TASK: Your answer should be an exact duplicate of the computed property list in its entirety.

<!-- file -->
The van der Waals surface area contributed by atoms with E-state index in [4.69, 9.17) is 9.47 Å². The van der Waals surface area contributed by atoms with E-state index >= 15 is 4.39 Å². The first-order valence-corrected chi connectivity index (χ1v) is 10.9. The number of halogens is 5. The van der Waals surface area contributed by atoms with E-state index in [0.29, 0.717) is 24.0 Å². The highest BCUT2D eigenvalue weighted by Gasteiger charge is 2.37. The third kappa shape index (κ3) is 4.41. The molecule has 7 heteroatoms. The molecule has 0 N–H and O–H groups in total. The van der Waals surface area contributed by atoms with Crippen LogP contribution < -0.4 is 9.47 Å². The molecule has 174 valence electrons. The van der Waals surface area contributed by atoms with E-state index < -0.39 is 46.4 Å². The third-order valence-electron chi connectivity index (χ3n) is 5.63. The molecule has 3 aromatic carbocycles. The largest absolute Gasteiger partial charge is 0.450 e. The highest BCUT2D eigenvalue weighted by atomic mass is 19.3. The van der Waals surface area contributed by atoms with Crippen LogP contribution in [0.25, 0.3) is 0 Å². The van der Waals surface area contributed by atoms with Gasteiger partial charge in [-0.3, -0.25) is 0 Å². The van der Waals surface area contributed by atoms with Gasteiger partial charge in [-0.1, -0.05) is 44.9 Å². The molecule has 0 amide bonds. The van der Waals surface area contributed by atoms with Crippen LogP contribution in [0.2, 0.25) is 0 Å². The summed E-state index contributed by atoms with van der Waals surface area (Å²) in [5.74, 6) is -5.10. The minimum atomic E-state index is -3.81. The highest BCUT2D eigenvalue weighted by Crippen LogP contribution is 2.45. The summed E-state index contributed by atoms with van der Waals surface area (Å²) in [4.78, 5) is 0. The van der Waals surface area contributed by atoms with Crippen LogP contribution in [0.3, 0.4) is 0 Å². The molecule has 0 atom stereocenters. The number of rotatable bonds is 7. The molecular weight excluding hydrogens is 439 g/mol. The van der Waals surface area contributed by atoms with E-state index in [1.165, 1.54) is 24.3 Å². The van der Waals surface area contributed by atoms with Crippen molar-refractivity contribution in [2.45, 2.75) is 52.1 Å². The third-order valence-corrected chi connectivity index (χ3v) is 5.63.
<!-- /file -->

The van der Waals surface area contributed by atoms with E-state index in [4.69, 9.17) is 9.47 Å². The van der Waals surface area contributed by atoms with E-state index >= 15 is 4.39 Å². The first-order valence-corrected chi connectivity index (χ1v) is 10.9. The number of halogens is 5. The van der Waals surface area contributed by atoms with E-state index in [0.29, 0.717) is 24.0 Å². The highest BCUT2D eigenvalue weighted by Gasteiger charge is 2.37. The third kappa shape index (κ3) is 4.41. The molecule has 7 heteroatoms. The molecule has 0 N–H and O–H groups in total. The van der Waals surface area contributed by atoms with Crippen LogP contribution < -0.4 is 9.47 Å². The molecule has 174 valence electrons. The van der Waals surface area contributed by atoms with E-state index < -0.39 is 46.4 Å². The third-order valence-electron chi connectivity index (χ3n) is 5.63. The molecule has 3 aromatic carbocycles. The largest absolute Gasteiger partial charge is 0.450 e. The highest BCUT2D eigenvalue weighted by atomic mass is 19.3. The van der Waals surface area contributed by atoms with Crippen LogP contribution in [0.25, 0.3) is 0 Å². The van der Waals surface area contributed by atoms with Gasteiger partial charge in [-0.3, -0.25) is 0 Å². The van der Waals surface area contributed by atoms with Gasteiger partial charge in [-0.1, -0.05) is 44.9 Å². The molecule has 0 amide bonds. The van der Waals surface area contributed by atoms with Crippen LogP contribution in [0.2, 0.25) is 0 Å². The summed E-state index contributed by atoms with van der Waals surface area (Å²) in [5.74, 6) is -5.10. The minimum atomic E-state index is -3.81. The highest BCUT2D eigenvalue weighted by Crippen LogP contribution is 2.45. The summed E-state index contributed by atoms with van der Waals surface area (Å²) in [4.78, 5) is 0. The van der Waals surface area contributed by atoms with Crippen LogP contribution in [0.3, 0.4) is 0 Å². The molecule has 0 atom stereocenters. The number of rotatable bonds is 7. The molecular weight excluding hydrogens is 439 g/mol. The van der Waals surface area contributed by atoms with E-state index in [1.165, 1.54) is 24.3 Å². The van der Waals surface area contributed by atoms with Crippen molar-refractivity contribution in [2.45, 2.75) is 52.1 Å². The third-order valence-corrected chi connectivity index (χ3v) is 5.63.